Royds Hall, Luck Lane, Lindley

This page is a bare-bones entry for a location which appears on an historic Ordnance Survey map. More detailed information may eventually be added...


  • location: off Luck Lane, Lindley
  • status: still exists
  • category: mansion
  • notes: with extensive grounds including a courtyard with fountain, now Royds Hall Community School

During the First World War, Royds Hall became the Huddersfield War Hospital. Royds Hall School opened in 1921.

Linked Locations

  • fish pond with wooded island
  • fountain

Discovering Old Huddersfield

Extract from Discovering Old Huddersfield (1993-2002) by Gordon & Enid Minter:

Shortly after entering Luck Lane stop, if possible, near the drive to Royds Hall to look at the three phases of building, the mansion of the nineteenth century, the school buildings of the 1920s and the modern sports hall.

During the First World War Royds Hall played an important part in the local war effort. Initially, the house was used as a reception centre for Belgian refugees, then, in June 1915, it was decided that the grounds would provide a suitable site for a military hospital. Within three months the project, which was funded entirely by voluntary subscription, was complete. Most of the hospital's six hundred beds were located in wooden huts erected near the house which itself was made over to the medical staff for the duration of the war. So great was the number of casualties during those calamitous years that the hospital was always full and by the end of the war more than seventeen thousand men had been treated there.

In 1921, both the Huddersfield and West Riding Education Authorities found themselves short of grammar school places and, in September of that year, they opened and jointly ran a new school at Royds Hall. In the first year there were seventy pupils on roll with a staff often, led by the headmaster, Mr. E.F. Chancy M.A. A co-educational grammar school was something of a novelty in Huddersfield at that time but the idea proved popular for only two years later numbers had risen to three hundred pupils and twenty three teachers. Such an increase led to problems of accommodation. At first, the children were taught in the mansion but quite soon, what was described as "The Hut" was brought into use as an overspill.

By January 1924, work on a new range of buildings was underway but progress was slowed by the builders' strike in July of that year. By that time numbers had risen to nearly four hundred and, at the beginning of the autumn term, as the new building was still nowhere near completion, the Governors resorted to renting Milnsbridge Baptist School as an annexe for the new entrants. This became affectionately known as the Nursery and continued in use until the new building opened in 1926. Four years later, the ground in front of the school was levelled to provide much needed playing fields for the use of the hockey, football and cricket teams.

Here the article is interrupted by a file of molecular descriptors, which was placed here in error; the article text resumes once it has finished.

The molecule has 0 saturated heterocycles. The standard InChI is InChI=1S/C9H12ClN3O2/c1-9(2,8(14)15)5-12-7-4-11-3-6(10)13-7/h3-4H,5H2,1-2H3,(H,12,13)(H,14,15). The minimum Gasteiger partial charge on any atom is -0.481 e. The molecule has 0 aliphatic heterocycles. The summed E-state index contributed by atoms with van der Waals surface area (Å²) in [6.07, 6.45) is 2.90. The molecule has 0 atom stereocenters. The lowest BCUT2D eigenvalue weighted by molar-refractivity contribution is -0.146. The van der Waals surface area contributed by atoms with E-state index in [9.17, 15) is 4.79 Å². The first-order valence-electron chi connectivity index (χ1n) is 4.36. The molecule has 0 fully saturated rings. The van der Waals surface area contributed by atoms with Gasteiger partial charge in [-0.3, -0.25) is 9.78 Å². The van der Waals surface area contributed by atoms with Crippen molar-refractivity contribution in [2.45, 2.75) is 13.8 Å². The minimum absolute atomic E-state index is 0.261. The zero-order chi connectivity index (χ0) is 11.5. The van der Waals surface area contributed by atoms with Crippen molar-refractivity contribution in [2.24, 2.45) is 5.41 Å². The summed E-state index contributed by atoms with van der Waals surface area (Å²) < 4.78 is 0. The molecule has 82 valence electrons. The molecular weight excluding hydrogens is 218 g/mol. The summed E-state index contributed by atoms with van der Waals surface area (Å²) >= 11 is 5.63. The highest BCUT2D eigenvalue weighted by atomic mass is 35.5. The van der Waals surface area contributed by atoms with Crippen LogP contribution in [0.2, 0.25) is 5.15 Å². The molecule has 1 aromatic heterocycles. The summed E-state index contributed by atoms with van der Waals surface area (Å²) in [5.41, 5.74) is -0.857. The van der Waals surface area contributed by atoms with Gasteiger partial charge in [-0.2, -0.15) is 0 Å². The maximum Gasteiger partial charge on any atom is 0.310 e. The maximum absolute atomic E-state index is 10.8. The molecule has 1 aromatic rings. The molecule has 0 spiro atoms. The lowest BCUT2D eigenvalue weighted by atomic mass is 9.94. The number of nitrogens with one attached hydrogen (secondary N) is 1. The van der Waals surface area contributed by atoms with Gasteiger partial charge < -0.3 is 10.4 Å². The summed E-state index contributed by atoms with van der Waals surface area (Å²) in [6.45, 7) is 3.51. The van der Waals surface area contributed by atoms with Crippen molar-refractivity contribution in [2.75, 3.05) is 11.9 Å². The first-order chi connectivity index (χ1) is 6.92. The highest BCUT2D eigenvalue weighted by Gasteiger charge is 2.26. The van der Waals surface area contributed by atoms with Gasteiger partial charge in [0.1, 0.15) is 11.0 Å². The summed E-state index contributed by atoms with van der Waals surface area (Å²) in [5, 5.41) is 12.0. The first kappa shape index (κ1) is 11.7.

When Mr. Chancy retired in July 1933 he was succeeded as headmaster by Mr. D. St. J. C. Gumey B.A. M.Ed., who will doubtless be remembered by any of our readers who are Old Roydsians — as will the Senior Mistress, Mrs. Bamforth. Both Mr. Gurney and Mrs. Bamforth retired in July 1959 just before the school began admitting non-selective pupils.

Before leaving Royds Hall School it is worth mentioning one of the school's ex-pupils who went on to achieve high office. J.H. Wilson entered the school in 1923 from New Street Council School, Milnsbridge. In July 1928, whilst in form 1c, he wrote an article for the school magazine describing aspects of a visit he had recently made to Australia - surely an exceptional experience for a child in those days. Three years later, the magazine reported that although J.H. Wilson was recovering from typhoid fever, his progress was slow and it would be many months before he could return to school. However, his long absence did not impede his academic progress for he eventually went, by way of Wirral Grammar School, to Jesus College, Oxford. In 1945, he entered Parliament and in 1947, at the age of thirty one, he was appointed President of the Board of Trade. In that year also he accepted an invitation to address the school at its annual Speech Day. In 1963, following the death of Hugh Gaitskell, he was appointed Leader of the Opposition and, a year later, the late Harold Wilson achieved his long stated ambition when he became Prime Minister.

Further Reading


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